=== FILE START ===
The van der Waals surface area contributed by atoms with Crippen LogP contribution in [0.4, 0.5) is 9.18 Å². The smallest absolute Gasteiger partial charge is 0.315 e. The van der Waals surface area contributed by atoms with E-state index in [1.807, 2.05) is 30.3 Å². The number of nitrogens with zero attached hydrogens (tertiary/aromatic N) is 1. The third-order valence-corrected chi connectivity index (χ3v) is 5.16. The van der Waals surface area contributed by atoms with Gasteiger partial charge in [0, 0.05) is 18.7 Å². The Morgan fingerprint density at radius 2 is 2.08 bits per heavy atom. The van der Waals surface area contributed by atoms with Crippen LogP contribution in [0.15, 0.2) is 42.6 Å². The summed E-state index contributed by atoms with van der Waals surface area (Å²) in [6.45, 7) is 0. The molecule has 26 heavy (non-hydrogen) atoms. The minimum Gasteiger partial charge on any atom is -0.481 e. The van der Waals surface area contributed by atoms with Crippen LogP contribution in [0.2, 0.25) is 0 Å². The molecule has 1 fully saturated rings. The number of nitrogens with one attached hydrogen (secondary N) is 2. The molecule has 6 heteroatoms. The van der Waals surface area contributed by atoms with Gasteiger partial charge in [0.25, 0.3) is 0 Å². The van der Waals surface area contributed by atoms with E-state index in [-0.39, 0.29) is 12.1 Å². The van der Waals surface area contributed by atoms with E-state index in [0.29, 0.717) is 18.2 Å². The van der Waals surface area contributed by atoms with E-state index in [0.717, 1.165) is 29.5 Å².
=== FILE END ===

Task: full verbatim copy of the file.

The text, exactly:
The van der Waals surface area contributed by atoms with Crippen LogP contribution in [0.4, 0.5) is 9.18 Å². The smallest absolute Gasteiger partial charge is 0.315 e. The van der Waals surface area contributed by atoms with E-state index in [1.807, 2.05) is 30.3 Å². The number of nitrogens with zero attached hydrogens (tertiary/aromatic N) is 1. The third-order valence-corrected chi connectivity index (χ3v) is 5.16. The van der Waals surface area contributed by atoms with Gasteiger partial charge in [0, 0.05) is 18.7 Å². The Morgan fingerprint density at radius 2 is 2.08 bits per heavy atom. The van der Waals surface area contributed by atoms with Crippen LogP contribution in [0.15, 0.2) is 42.6 Å². The summed E-state index contributed by atoms with van der Waals surface area (Å²) in [6.45, 7) is 0. The molecule has 26 heavy (non-hydrogen) atoms. The minimum Gasteiger partial charge on any atom is -0.481 e. The van der Waals surface area contributed by atoms with Crippen LogP contribution in [0.2, 0.25) is 0 Å². The molecule has 1 fully saturated rings. The number of nitrogens with one attached hydrogen (secondary N) is 2. The molecule has 6 heteroatoms. The van der Waals surface area contributed by atoms with Gasteiger partial charge in [0.25, 0.3) is 0 Å². The van der Waals surface area contributed by atoms with E-state index in [-0.39, 0.29) is 12.1 Å². The van der Waals surface area contributed by atoms with E-state index in [0.29, 0.717) is 18.2 Å². The van der Waals surface area contributed by atoms with E-state index in [0.717, 1.165) is 29.5 Å².